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Befriending trauma demons in my body

Updated: Nov 7, 2021

When a counsellor gave me an iRest meditation CD years ago, the male voice triggered my rage. I did get past that, but I didn’t do it long term.

This time, Andrea Bolding did a wonderful introduction that inspired me to learn more.

It turns out that male voice was the creator of iRest, Richard Miller, PhD. He’s a globally renowned author, yogic scholar, researcher and clinical psychologist who combined traditional yogic practice with western psychology and neuroscience.

Ok, I’m ready for Take Two

In this adventure I find my heartfelt desire for resilience and focus. I want to navigate anxiety without food, especially chocolate. I long for a felt sense of safety and trust that I can stay focused and do this blog-writing thing with more calm, and maybe even joy.

The practice is not easy, but the relaxation is so worth the effort. I find the body scan is a way that I can own my body and choose to stay in it instead of defaulting to avoidance – flight or freeze.

A brutal awakening

A very challenging situation pops up in my life, and bingo! I wake into another 3am anxiety attack. As usual, a grenade of energy has exploded in my pubis area. It rockets up my torso, sets my heart racing and exits out my cheeks.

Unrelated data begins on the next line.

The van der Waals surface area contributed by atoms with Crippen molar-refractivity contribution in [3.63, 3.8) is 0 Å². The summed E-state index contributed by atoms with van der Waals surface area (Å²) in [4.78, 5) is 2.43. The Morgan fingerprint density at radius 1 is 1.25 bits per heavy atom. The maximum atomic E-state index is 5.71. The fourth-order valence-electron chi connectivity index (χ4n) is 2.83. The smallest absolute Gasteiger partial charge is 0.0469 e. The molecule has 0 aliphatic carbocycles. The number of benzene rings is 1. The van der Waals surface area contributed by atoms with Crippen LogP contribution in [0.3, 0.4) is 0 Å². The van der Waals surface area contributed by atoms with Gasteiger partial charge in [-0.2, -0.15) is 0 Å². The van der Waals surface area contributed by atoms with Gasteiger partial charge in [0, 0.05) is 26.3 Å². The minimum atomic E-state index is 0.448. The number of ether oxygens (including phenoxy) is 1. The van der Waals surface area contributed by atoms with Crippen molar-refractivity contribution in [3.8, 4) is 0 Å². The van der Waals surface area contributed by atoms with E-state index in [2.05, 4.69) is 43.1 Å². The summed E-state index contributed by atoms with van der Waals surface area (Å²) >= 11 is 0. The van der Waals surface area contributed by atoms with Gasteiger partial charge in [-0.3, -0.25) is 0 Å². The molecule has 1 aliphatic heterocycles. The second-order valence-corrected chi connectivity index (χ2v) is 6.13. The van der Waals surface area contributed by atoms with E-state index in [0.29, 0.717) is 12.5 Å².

I’m not shocked anymore, thanks to Bessell van der Kolk’s book and videos about how, with trauma, The Body Keeps the Score.

This time I recall the iRest practice. I accept and observe the sensation without judgement. Use colour, shape and texture. Pair it with its opposite. Hold one, then the other and then both together.

I find calm comfort in the area of my heart. I spend time being with the initial sensation and then with its opposite. I hold both together.

My breathing slows and intensity fades.

I relax, feel calm and fall asleep.

The power of pen and page

In the morning, I journal about my experience. The word entrainment appears on the page. I look for a definition in the Cambridge dictionary and find “to make something a part of it and carry it along”.

I feel hopeful that new neural pathways are forming in my brain.

Following the call to art

I feel called to draw what I saw.

The first sensation: intense explosion.

Its opposite – the second sensation: calm order.

It’s clear to me now that both are part of me. Of course, I want to experience more calm and order, my body and nervous system being relaxed.

In a way it seemed like the second sensation took the chaos into a warm, gentle embrace. If it had a voice, I imagine it might say, “It’s ok. That’s over. You’re safe now.”

I did manage to write this blog piece with more ease than the previous two. Recalling the image of calm order helped me work with more trust and focus.

I even started to enjoy myself!


More Information

Video links:

  • The Body Keeps The Score: A book by PTSD expert Dr. Bessel van der Kolk, (Under 2 mins)

  • How to detoxify the body from trauma (7.5 mins) Interview with Bessel van der Kolk

  • The Body Keeps the Score (6 mins) Animation by School of Life

  • The Body Keeps the Score: Bessel van der Kolk talks about Brain, Mind, and Body in the Healing of Trauma (1hr 40mins)

Blogging GEMS program

This Blog is a part of the Blogging GEMS program, you can read more survivor GEMS Blogs:

Gratitude Blogs:

Exercise Blogs

Mindfulness Meditation Blogs:

Service and Support Blogs

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